University of North Carolina - Chapel Hill
Environmental Sustainability Report
Recognizing that the construction of 5.9 million square feet of new buildings would typically cause an increase in stormwater runoff, the
university is in the process of developing a stormwater master plan funded by the
higher education bond. In the 10-year development plan already submitted to the town of Chapel Hill, the
university has committed to no net increase in stormwater volume, runoff rate or pollutant load in any of the five campus drainage basins.
Impervious surface area on campus will increase by only one percent as a result of planned construction. Some 20 acres of surface parking will be removed and 10 acres of new
green space will be created. Vegetated roofs will be incorporated in several locations, including the top of a parking deck. Portions of two streams that have been buried and placed in pipes over the years will be daylit to the extent possible, restoring oxygen and sunlight.
Many methods will be employed to reduce stormwater runoff. Porous bituminous pavement will soon be installed on a pilot basis at a parking lot expansion. A bed of stone underneath the pavement will catch and store the water, allowing it to infiltrate the soil. A similar strategy is proposed for use under a reconstructed playing field. Roof areas generate significant volumes of clean and sediment free runoff, that is typically allowed to scour pollutants from the land surface and cause erosion. Roof leaders that directly connect this water to sub-surface storage and infiltration beds will be installed in several locations.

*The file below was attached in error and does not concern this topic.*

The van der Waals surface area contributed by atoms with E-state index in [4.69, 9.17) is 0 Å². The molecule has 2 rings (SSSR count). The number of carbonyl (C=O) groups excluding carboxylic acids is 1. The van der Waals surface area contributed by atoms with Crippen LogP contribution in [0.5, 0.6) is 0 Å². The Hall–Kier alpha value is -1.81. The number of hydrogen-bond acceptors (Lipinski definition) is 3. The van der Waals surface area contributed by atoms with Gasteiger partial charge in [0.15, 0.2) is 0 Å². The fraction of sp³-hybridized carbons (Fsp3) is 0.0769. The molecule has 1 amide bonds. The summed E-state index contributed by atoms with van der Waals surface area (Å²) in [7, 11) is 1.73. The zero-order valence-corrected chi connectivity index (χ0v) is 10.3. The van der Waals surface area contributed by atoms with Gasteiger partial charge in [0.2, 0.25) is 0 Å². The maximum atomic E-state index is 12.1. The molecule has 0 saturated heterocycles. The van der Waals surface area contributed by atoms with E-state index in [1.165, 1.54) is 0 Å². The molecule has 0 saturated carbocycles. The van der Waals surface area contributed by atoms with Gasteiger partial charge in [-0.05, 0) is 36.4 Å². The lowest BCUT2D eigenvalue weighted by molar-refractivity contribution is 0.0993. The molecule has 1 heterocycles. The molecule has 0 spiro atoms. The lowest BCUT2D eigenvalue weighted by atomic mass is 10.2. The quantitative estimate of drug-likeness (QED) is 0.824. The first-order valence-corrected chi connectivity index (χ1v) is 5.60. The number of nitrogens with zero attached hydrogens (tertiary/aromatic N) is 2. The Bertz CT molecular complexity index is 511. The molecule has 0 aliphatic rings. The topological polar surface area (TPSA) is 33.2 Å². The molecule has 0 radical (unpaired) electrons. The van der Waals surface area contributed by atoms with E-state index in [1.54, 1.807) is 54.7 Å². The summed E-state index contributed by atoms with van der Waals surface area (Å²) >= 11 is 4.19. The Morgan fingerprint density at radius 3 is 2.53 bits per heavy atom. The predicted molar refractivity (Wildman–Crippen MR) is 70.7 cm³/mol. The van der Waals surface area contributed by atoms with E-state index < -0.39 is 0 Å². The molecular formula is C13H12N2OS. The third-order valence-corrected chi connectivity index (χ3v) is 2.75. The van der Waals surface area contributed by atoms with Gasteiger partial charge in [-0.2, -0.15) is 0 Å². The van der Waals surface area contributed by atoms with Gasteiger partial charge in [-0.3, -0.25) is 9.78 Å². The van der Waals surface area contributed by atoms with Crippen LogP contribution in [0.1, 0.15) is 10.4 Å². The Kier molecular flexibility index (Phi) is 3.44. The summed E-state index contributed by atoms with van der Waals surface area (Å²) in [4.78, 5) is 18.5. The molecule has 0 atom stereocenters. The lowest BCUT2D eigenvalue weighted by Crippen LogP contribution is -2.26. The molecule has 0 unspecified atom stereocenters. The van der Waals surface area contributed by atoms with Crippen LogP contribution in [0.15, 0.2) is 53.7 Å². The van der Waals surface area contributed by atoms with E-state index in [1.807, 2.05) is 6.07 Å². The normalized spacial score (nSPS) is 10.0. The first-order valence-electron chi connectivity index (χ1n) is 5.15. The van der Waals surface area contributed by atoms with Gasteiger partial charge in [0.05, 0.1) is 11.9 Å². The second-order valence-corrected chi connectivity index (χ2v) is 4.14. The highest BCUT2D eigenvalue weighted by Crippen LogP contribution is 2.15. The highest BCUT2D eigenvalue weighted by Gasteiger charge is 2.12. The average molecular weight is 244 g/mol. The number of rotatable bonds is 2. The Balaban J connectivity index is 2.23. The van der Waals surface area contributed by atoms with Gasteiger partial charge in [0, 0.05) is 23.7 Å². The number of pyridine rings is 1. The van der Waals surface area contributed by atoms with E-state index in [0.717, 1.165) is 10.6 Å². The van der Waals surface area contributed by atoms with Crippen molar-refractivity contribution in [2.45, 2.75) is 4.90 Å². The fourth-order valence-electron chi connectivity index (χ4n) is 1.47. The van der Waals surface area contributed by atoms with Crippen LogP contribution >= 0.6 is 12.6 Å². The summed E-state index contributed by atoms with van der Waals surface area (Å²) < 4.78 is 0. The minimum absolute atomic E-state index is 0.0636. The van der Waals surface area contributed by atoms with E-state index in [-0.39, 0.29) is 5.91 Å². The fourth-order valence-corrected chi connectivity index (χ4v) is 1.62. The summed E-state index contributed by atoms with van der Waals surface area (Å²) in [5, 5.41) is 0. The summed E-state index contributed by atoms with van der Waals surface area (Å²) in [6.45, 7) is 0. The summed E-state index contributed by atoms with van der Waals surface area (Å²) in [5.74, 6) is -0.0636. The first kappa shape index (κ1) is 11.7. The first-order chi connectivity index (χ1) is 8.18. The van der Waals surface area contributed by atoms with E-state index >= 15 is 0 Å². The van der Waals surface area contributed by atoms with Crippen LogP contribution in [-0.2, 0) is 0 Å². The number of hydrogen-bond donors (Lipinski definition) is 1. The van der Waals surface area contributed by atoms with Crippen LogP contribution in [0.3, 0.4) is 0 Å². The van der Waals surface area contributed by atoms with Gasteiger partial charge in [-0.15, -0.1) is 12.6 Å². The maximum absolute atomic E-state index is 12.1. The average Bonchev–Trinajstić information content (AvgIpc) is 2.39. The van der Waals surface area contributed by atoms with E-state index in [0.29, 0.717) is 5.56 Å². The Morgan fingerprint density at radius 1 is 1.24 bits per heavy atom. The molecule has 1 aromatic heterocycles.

Three types of stream monitoring will be conducted to assess any changes caused by stormwater runoff during and following construction.
Using potable water more efficiently is another campus goal. Improved metering and better practices are both being evaluated. Supplying distilled water to science labs using reverse osmosis units is one change that may offer considerable savings. Using greywater to flush toilets and water the landscape is another opportunity. The Green Games competition between residence halls may also lead to more efficient practices. Waterless urinals and composting toilets are two of the new technologies under consideration.
Capturing silver from the 80 photo processing labs on campus is one of the water quality initiatives currently under way. To raise awareness about water quality, stormwater grates are being marked to discourage illicit dumping into surface water supplies. The grounds department already applies large quantities of site-generated mulch and employs integrated pest management strategies to reduce the use and contamination of water. Further improvements, especially by the athletics department, will be sought.
Contact: Sharon Myers